Beginning at a monument erected in 1731 by commissioners from Connecticut and New York (known as the Connecticut monument), standing in the south boundary of Massachusetts, latitude 42° 02' 58".54, longitude 73° 30' 065.66, which is the northwest corner of the State of Connecticut; thence along the south boundary of Massachusetts, north 89° 08' 41" west, 40 chains; thence north 12° 57' 16" west 207.495 chains to a marble post marked on the east side M. S., on the west side N. Y., and on the south side 1853, which is in the line run by United States commissioners in 1787; thence north 15° 12' 9" east on the line run by said United States commissioners (a 47 miles 73.705 chains) to a red or black oak tree marked by said United States commissioners, in the south boundary of the State of Vermont, latitude 42° 44' 45".48, longitude 73° 16' 17".68. [See Revised Statutes of New York, 1875, page 122; also plat of survey of Boston Corner in 1853, a copy of which is on file in office of clerk of House of Representatives at Washington, D. C.]

a This distance has been obtained by subtracting the length of the west line of Boston Corner given in survey of 1853 from the entire length of west boundary of Massachusetts as given by the United States commissioners in 1787.

RHODE ISLAND.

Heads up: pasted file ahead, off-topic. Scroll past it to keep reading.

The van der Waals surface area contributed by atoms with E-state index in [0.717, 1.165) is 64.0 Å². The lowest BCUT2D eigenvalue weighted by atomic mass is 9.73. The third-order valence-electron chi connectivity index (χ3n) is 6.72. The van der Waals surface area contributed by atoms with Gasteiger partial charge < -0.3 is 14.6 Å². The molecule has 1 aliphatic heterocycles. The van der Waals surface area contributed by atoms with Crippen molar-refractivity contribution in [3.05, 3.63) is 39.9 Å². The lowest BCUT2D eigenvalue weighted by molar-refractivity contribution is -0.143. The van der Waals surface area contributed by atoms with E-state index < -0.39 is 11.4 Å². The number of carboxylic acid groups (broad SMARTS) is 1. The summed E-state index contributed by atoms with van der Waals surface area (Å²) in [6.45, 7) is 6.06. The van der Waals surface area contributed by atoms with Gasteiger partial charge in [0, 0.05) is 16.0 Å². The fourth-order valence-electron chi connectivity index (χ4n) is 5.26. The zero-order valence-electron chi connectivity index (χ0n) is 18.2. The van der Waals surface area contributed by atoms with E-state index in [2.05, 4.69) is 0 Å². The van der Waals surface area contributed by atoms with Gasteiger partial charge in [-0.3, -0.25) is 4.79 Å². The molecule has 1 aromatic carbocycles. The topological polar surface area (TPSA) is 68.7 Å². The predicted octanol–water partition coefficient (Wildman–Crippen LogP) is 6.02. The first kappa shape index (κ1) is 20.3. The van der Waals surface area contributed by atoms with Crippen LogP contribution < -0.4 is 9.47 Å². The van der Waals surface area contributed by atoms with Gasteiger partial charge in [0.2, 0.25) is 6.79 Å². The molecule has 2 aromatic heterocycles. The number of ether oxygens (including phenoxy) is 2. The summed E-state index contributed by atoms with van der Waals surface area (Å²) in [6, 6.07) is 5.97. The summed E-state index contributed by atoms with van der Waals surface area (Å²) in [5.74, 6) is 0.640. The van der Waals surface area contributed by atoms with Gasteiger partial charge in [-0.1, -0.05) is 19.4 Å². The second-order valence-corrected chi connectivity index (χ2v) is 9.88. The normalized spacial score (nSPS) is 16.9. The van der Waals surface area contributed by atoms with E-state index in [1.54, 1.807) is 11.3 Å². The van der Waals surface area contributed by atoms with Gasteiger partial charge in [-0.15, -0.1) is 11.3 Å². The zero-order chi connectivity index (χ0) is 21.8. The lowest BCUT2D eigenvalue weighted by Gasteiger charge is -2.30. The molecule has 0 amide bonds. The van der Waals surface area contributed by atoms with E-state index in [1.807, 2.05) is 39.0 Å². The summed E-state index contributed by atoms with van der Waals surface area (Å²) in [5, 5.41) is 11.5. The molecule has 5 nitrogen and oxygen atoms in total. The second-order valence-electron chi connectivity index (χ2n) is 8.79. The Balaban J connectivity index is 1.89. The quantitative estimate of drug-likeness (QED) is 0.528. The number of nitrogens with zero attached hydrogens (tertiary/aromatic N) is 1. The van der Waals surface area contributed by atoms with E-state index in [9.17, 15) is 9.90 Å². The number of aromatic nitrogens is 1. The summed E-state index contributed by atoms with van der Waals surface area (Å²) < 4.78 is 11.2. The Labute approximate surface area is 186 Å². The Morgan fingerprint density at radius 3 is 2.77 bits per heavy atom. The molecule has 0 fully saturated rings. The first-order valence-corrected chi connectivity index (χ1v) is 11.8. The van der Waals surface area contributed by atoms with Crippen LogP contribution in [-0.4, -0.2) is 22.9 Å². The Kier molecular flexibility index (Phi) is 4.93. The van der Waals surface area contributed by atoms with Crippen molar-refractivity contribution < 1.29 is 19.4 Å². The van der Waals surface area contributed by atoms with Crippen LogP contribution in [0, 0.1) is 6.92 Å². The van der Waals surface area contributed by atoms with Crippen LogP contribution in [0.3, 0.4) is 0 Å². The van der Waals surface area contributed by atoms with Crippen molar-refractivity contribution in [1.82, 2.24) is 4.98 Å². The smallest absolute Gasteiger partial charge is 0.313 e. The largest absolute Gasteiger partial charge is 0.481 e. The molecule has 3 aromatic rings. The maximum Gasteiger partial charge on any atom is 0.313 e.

The present State of Rhode Island was settled by Roger Williams and other immigrants, who left Massachusetts Bay and established themselves at Providence in 1636.

In 1643 a patent was granted for the Providence Plantation, from which the following are extracts, viz:

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And wheras there is a tract of land in the continent of America aforesaid, called by the name of the Narraganset Bay, bordering north ward and northeast on the patent of the Massachusetts, east and southeast on Plymouth patent, south on the ocean, and on the west and northwest by the Indians called Narigganneucks, alias Narragansets, the whole tract extending about 25 English miles unto the Pequot River and country; and wheras divers English inhabitants of the towns of Providence, Portsmouth, and Newport, in the tract aforesaid, * have represented their desire, *

do * give, grant, and confirm to the aforesaid inhabitants of the towns of Providence, Portsmouth, and Newport a firm and absolute charter of incorporation, to be known by the name of the incorporation of Providence Plantations, in the Narraganset Bay, in New England. *

In 1663 Charles II granted a charter to Rhode Island and Providence Plantations, of which the following is an extract: